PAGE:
Archive for Thursday, January 19, 2006

Local youths to show off wheelbarrowing on TV

Tonight Show’ appearance set for Friday

January 19, 2006

Two local youths will be on the "Tonight Show" Friday to show off a peculiar new sport. They will be performing tricks with wheelbarrows, or what they like to call "freestyle wheelbarrowing."

The sport consists of jumping, spinning and dancing with a wheelbarrow. As if that weren't an odd enough spectacle, the freestylers, David Bowman and Marcus Journey, will each use a wheelbarrow in a synchronized 30- to 45-second routine.

Bowman, a junior at Shawnee Mission North High School, said they discovered freestyle wheelbarrowing last year when they were "bored and should have been studying for finals."

It began when Journey, a senior at Basehor-Linwood High School, pushed another friend down a dirt ramp in a wheelbarrow, prompting Bowman to joke, "freestyle wheelbarrowing!"

The next day, Bowman said, he searched Google for the term and found a British Website devoted to wheelbarrow freestyling.

During the next few weeks, Journey and Bowman experimented and practiced their new passion, and soon the two were appearing in church talent shows -- once in front of several hundred people. In late May or early June, someone suggested they should send a video of their unusual pursuit to the "Tonight Show." That night, Bowman e-mailed the show. They received a reply the next morning asking about their routine.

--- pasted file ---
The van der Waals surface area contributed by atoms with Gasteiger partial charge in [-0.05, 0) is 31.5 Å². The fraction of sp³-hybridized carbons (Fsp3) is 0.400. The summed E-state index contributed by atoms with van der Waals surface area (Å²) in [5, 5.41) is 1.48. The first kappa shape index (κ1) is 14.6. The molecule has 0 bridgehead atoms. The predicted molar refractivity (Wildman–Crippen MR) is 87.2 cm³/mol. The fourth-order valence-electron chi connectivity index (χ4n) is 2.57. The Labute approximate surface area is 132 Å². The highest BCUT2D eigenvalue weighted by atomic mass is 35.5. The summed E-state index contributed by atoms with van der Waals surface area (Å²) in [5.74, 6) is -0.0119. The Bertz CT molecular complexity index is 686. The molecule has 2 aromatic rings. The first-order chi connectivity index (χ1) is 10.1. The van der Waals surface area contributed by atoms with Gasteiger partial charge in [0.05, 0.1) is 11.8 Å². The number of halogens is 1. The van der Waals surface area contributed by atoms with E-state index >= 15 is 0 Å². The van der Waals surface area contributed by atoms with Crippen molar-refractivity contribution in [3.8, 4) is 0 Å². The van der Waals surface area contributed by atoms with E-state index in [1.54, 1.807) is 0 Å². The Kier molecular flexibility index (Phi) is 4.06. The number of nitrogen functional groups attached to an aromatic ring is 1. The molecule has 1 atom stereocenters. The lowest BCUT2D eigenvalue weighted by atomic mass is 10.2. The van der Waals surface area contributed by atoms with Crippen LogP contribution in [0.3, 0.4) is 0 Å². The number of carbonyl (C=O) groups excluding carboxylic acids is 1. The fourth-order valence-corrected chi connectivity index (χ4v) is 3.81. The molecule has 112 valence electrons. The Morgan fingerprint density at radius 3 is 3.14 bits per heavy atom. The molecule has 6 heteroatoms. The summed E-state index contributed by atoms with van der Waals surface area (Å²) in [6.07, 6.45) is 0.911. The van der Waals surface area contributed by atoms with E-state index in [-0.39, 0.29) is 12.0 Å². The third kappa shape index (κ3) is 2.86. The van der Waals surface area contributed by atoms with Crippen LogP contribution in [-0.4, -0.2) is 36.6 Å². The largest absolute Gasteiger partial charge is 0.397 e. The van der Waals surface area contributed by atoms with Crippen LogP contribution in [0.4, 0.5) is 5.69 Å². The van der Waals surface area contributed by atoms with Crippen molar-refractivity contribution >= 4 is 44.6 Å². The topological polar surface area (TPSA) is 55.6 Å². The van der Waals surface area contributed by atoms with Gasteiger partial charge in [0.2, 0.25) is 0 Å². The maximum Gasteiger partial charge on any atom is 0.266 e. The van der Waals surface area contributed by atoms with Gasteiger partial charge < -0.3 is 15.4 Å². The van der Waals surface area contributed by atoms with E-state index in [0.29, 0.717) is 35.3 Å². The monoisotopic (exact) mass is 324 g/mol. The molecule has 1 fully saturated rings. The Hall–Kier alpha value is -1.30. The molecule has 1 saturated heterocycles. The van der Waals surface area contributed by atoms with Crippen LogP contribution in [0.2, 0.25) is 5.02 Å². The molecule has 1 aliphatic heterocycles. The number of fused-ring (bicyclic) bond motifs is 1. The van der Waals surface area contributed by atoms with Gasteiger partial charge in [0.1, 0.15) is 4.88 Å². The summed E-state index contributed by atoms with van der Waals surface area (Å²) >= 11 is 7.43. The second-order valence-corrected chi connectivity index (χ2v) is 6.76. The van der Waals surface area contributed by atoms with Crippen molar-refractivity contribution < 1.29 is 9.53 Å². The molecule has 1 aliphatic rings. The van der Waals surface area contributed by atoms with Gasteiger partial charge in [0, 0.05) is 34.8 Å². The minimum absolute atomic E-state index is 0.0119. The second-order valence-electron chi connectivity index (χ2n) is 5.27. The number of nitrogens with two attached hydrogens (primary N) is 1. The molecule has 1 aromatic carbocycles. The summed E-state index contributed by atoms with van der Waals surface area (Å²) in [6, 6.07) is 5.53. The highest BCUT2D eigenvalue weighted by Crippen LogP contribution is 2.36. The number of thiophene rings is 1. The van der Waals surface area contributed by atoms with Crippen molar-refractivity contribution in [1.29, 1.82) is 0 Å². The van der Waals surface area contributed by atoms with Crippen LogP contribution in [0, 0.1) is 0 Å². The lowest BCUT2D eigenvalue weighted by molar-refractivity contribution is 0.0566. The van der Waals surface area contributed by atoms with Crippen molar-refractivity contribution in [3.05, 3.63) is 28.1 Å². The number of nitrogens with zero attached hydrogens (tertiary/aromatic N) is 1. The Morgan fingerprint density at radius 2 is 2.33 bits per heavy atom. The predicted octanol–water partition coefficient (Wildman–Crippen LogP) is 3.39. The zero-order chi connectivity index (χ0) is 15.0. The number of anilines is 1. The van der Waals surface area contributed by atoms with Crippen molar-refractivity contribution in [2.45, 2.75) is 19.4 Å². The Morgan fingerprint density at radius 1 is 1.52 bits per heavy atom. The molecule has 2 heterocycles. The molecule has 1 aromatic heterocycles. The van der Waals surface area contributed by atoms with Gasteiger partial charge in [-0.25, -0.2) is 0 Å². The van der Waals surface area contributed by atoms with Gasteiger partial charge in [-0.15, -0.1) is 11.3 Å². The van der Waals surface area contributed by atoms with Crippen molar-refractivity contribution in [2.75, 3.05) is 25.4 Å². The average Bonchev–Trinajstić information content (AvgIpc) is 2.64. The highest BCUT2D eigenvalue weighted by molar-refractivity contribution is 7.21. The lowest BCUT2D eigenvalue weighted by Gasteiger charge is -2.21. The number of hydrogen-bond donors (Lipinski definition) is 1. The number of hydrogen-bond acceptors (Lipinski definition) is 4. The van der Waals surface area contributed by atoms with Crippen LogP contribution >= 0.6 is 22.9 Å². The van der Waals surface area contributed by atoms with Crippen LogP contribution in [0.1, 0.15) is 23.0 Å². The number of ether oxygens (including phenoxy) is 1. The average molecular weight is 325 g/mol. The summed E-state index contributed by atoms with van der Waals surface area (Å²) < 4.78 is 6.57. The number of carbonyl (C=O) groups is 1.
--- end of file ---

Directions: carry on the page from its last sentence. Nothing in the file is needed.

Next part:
"We were totally surprised," Journey said. "They said they didn't quite know what it was."

To clear up the question, the two went to the J.C. Nichols fountain in Kansas City and shot their act on video, he said.

They sent the video in and received an invitation to appear on the show, complete with airfare and accommodations for them and their parents to Burbank, Calif., where the show is filmed.

Journey said he didn't feel nervous about appearing on national television, but Bowman said the prospect was a "little nerve-wracking." They've also been told that host Jay Leno would spend about five minutes talking to them on the program.

For their network appearance, the two have worked to develop a routine that fits the allotted performance time (30 to 45 seconds).

The new act involves fewer tricks than their usual routine, but stresses a more smoothly synchronized style, Journey said.

Bowman said he and Journey have gone through several wheelbarrows. The rigors of the stunts take a toll.

Now, the performers reinforce the wheelbarrows with crossbars on the bottom and larger washers to ease the wear and tear on the metal. They also have painted a few, and prepared a couple especially for their appearance on Leno's show. They planned to ship the wheelbarrows to avoid having to dismantle them and take them as check-in luggage on their flight.

If you miss the act on television, Bowman and Journey's strange obsession can be seen on the Internet on Bowman's blog,, which also is featured as a link on Wikipedia on the "Extreme Wheelbarrow" page.

Commenting has been disabled for this item.